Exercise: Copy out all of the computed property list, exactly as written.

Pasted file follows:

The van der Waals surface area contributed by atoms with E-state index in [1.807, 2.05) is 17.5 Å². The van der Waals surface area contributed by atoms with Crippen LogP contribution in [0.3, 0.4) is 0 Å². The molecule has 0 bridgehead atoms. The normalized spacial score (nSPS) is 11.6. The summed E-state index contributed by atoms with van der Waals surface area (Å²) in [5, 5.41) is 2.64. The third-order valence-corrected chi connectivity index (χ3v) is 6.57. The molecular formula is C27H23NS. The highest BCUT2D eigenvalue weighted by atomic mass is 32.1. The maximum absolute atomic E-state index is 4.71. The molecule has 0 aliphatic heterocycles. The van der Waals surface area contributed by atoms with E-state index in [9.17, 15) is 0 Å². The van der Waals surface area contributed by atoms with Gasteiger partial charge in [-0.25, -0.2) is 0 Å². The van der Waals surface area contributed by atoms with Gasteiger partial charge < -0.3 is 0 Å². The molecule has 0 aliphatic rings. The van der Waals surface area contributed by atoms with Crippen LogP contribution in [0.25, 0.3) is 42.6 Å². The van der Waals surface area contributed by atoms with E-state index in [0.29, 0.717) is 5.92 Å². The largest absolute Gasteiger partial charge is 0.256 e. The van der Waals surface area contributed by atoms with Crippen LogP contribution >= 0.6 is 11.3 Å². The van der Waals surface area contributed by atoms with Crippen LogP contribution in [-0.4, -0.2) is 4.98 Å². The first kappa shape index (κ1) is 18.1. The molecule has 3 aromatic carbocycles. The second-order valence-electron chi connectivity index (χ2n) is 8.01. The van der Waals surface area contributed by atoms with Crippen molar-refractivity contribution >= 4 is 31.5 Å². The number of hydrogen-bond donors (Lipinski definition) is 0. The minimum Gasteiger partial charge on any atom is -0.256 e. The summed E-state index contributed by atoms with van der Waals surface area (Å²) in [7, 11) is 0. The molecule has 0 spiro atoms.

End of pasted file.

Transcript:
The van der Waals surface area contributed by atoms with E-state index in [1.807, 2.05) is 17.5 Å². The van der Waals surface area contributed by atoms with Crippen LogP contribution in [0.3, 0.4) is 0 Å². The molecule has 0 bridgehead atoms. The normalized spacial score (nSPS) is 11.6. The summed E-state index contributed by atoms with van der Waals surface area (Å²) in [5, 5.41) is 2.64. The third-order valence-corrected chi connectivity index (χ3v) is 6.57. The molecular formula is C27H23NS. The highest BCUT2D eigenvalue weighted by atomic mass is 32.1. The maximum absolute atomic E-state index is 4.71. The molecule has 0 aliphatic heterocycles. The van der Waals surface area contributed by atoms with E-state index in [9.17, 15) is 0 Å². The van der Waals surface area contributed by atoms with Gasteiger partial charge in [-0.25, -0.2) is 0 Å². The van der Waals surface area contributed by atoms with Gasteiger partial charge < -0.3 is 0 Å². The molecule has 0 aliphatic rings. The van der Waals surface area contributed by atoms with Crippen LogP contribution in [0.25, 0.3) is 42.6 Å². The van der Waals surface area contributed by atoms with E-state index in [0.29, 0.717) is 5.92 Å². The largest absolute Gasteiger partial charge is 0.256 e. The van der Waals surface area contributed by atoms with Crippen LogP contribution >= 0.6 is 11.3 Å². The van der Waals surface area contributed by atoms with Crippen LogP contribution in [-0.4, -0.2) is 4.98 Å². The first kappa shape index (κ1) is 18.1. The molecule has 3 aromatic carbocycles. The second-order valence-electron chi connectivity index (χ2n) is 8.01. The van der Waals surface area contributed by atoms with Crippen molar-refractivity contribution >= 4 is 31.5 Å². The number of hydrogen-bond donors (Lipinski definition) is 0. The minimum Gasteiger partial charge on any atom is -0.256 e. The summed E-state index contributed by atoms with van der Waals surface area (Å²) in [7, 11) is 0. The molecule has 0 spiro atoms.